Farewell to Tadeusz Mazowiecki

Tadeusz Mazowiecki died yesterday at the age of 86; the Reuters article is here, and coverage from The Economist here. He was a dissident in the communist era, Poland’s first post-communist prime minster, later the U.N.’s special emissary on human rights for Yugoslavia, and a widely-respected elder statesman in Polish politics.

He was also one of the first political figures I ever came to respect and appreciate on more than just a functional plane.* Mazowiecki, Adam Michnik, Jacek Kuron, Vaclav Havel, Laszlo Tokes, Joachim Gauck; these were the first people in a political context who ever meant something to me.**

I encountered them as a freshman in college, in a political science course on Eastern Europe taught by a delightfully understated, wry, occasionally discombobulated Czech professor in what, at my small liberal arts institution, passed for a somewhat imposing semi-circular lecture hall. It was a course I had been ecstatic to see available in the catalogue, and certainly the setting lent it an added air of gravitas, credibility, that sort of compelling college-ness one might also associate with dark paneled libraries and leather-bound books. So who knows, maybe the guys who worked on international calling standards (or something equally boring) would have been just as captivating in the same environment.

But for whatever reason, these men, their stories, and their work, made a powerful impression. I’d like to think I was relatively politically aware at the time, but I think I also took a fairly instrumental view of politicians. The great thinkers and shapers of the world were all dead, and today’s replacements faced the fairly technocratic and uninspiring task of managing the end of history. I knew plenty about the fall of the Berlin Wall, the Warsaw Pact and the Eastern Bloc, but these were all things or events (albeit ones in which I was deeply interested). Essentially (and admittedly there’s a fair amount of guesswork going on here; it’s been a few years), for me as a freshman in college, the events I cared about had no people, and the only living people I knew about were boring, uninspiring.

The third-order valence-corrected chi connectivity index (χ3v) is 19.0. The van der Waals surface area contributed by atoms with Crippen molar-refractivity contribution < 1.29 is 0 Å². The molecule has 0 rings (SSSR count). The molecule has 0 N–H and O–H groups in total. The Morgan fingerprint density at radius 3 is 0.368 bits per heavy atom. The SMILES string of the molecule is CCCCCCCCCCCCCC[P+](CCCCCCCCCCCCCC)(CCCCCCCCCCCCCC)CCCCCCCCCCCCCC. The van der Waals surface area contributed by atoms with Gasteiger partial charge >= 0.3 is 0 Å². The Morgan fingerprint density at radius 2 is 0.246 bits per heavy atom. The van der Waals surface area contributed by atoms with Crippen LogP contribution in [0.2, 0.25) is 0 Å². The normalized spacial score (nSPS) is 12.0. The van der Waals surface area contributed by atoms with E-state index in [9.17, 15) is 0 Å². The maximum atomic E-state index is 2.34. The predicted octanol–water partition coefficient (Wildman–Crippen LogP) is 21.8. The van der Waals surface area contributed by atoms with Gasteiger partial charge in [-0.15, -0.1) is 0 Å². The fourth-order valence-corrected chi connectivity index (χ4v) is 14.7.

These (mainly Czech and Polish) dissidents changed that. They were intellectuals, thinkers, and politicians who were important as people who had mattered in my lifetime, and mattered because of their ideas, their moral standing, their vision for the world. It is impossible to avoid, but easy to tune out the (I would argue, often stale) rhetoric of freedom that permeates political speech in the United States. It was only by seeing those same words deployed by people for whom they were so clearly (and at times, almost laughably) aspirational that their actual meaning came through. I can’t watch this¬†without tearing up (cut to 4:45 if you’re pressed for time), but without Charter 77, without Solidarity, without KOR, it’s meaningless, just a nice moment at an enormous concert.

Now this generation of dissidents/politicians/thinkers is starting to die, and it’s sad. The world will be the worse for their departure. But (and with the almost guarantee of sounding enormously trite), perhaps the best tribute for any of that generation is exactly that world from which they are departing. Poland, the Czech Republic, Romania, the formerly East German bits of Germany; despite whatever problems may exist, these are all normal places, with boring, venal, normal politics. People vote, politicians sometimes do politician-y things, and the papers shout and yell their vociferous criticism. Coming up on 24 years after the fall of the Berlin Wall, that’s a legacy anyone should be glad to have left behind.

*In all honesty this post really should have come when Vaclav Havel died in December 2011, but I didn’t have a blog then
**Kuron had already died by the time I learned about him, but I felt bad leaving him out